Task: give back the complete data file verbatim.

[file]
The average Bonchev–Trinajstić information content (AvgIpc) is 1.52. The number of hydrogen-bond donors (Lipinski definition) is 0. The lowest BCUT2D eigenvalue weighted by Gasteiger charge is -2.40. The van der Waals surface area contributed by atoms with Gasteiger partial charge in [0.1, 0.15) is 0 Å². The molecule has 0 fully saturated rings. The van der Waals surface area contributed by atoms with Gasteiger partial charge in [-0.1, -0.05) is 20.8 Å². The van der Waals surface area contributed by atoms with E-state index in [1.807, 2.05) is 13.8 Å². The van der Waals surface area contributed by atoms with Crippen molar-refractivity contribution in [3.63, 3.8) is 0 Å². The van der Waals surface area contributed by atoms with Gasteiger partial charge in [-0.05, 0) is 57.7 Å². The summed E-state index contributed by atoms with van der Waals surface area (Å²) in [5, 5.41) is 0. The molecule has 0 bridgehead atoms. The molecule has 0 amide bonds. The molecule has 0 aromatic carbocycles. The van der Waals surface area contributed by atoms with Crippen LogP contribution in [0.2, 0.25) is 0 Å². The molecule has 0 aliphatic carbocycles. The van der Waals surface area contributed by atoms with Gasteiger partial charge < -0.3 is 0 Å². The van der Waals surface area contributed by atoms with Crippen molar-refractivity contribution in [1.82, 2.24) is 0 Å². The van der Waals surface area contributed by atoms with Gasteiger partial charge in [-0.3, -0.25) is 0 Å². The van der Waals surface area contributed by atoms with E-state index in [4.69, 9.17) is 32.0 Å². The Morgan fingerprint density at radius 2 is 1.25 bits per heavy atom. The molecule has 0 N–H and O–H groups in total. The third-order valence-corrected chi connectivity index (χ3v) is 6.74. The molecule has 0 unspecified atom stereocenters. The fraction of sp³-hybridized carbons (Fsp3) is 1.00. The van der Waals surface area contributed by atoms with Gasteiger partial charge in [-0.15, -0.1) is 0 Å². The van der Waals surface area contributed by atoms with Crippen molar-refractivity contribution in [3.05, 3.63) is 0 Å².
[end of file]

The average Bonchev–Trinajstić information content (AvgIpc) is 1.52. The number of hydrogen-bond donors (Lipinski definition) is 0. The lowest BCUT2D eigenvalue weighted by Gasteiger charge is -2.40. The van der Waals surface area contributed by atoms with Gasteiger partial charge in [0.1, 0.15) is 0 Å². The molecule has 0 fully saturated rings. The van der Waals surface area contributed by atoms with Gasteiger partial charge in [-0.1, -0.05) is 20.8 Å². The van der Waals surface area contributed by atoms with E-state index in [1.807, 2.05) is 13.8 Å². The van der Waals surface area contributed by atoms with Crippen molar-refractivity contribution in [3.63, 3.8) is 0 Å². The van der Waals surface area contributed by atoms with Gasteiger partial charge in [-0.05, 0) is 57.7 Å². The summed E-state index contributed by atoms with van der Waals surface area (Å²) in [5, 5.41) is 0. The molecule has 0 bridgehead atoms. The molecule has 0 amide bonds. The molecule has 0 aromatic carbocycles. The van der Waals surface area contributed by atoms with Crippen LogP contribution in [0.2, 0.25) is 0 Å². The molecule has 0 aliphatic carbocycles. The van der Waals surface area contributed by atoms with Gasteiger partial charge < -0.3 is 0 Å². The van der Waals surface area contributed by atoms with Crippen molar-refractivity contribution in [1.82, 2.24) is 0 Å². The van der Waals surface area contributed by atoms with Gasteiger partial charge in [-0.3, -0.25) is 0 Å². The van der Waals surface area contributed by atoms with E-state index in [4.69, 9.17) is 32.0 Å². The Morgan fingerprint density at radius 2 is 1.25 bits per heavy atom. The molecule has 0 N–H and O–H groups in total. The third-order valence-corrected chi connectivity index (χ3v) is 6.74. The molecule has 0 unspecified atom stereocenters. The fraction of sp³-hybridized carbons (Fsp3) is 1.00. The van der Waals surface area contributed by atoms with Gasteiger partial charge in [-0.15, -0.1) is 0 Å². The van der Waals surface area contributed by atoms with Crippen molar-refractivity contribution in [3.05, 3.63) is 0 Å².